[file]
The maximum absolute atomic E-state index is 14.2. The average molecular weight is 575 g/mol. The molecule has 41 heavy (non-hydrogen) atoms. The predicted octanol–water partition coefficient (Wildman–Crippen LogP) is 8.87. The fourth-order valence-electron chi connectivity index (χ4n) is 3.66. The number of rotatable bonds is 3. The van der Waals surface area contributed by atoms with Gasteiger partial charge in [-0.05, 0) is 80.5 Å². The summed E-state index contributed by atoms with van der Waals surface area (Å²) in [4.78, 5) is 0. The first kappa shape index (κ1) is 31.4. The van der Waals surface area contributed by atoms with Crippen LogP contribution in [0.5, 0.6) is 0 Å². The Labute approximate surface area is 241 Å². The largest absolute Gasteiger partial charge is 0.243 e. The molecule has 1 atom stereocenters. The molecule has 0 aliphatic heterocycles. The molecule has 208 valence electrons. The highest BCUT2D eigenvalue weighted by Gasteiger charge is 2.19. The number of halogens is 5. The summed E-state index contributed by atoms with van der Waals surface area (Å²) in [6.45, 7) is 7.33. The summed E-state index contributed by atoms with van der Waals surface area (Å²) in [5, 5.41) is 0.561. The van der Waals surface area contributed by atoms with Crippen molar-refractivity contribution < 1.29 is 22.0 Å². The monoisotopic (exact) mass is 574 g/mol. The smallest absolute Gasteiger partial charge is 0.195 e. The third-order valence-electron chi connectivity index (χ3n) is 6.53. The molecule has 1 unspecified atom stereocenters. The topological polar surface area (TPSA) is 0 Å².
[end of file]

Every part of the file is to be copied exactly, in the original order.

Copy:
The maximum absolute atomic E-state index is 14.2. The average molecular weight is 575 g/mol. The molecule has 41 heavy (non-hydrogen) atoms. The predicted octanol–water partition coefficient (Wildman–Crippen LogP) is 8.87. The fourth-order valence-electron chi connectivity index (χ4n) is 3.66. The number of rotatable bonds is 3. The van der Waals surface area contributed by atoms with Gasteiger partial charge in [-0.05, 0) is 80.5 Å². The summed E-state index contributed by atoms with van der Waals surface area (Å²) in [4.78, 5) is 0. The first kappa shape index (κ1) is 31.4. The van der Waals surface area contributed by atoms with Crippen LogP contribution in [0.5, 0.6) is 0 Å². The Labute approximate surface area is 241 Å². The largest absolute Gasteiger partial charge is 0.243 e. The molecule has 1 atom stereocenters. The molecule has 0 aliphatic heterocycles. The molecule has 208 valence electrons. The highest BCUT2D eigenvalue weighted by Gasteiger charge is 2.19. The number of halogens is 5. The summed E-state index contributed by atoms with van der Waals surface area (Å²) in [6.45, 7) is 7.33. The summed E-state index contributed by atoms with van der Waals surface area (Å²) in [5, 5.41) is 0.561. The van der Waals surface area contributed by atoms with Crippen molar-refractivity contribution < 1.29 is 22.0 Å². The monoisotopic (exact) mass is 574 g/mol. The smallest absolute Gasteiger partial charge is 0.195 e. The third-order valence-electron chi connectivity index (χ3n) is 6.53. The molecule has 1 unspecified atom stereocenters. The topological polar surface area (TPSA) is 0 Å².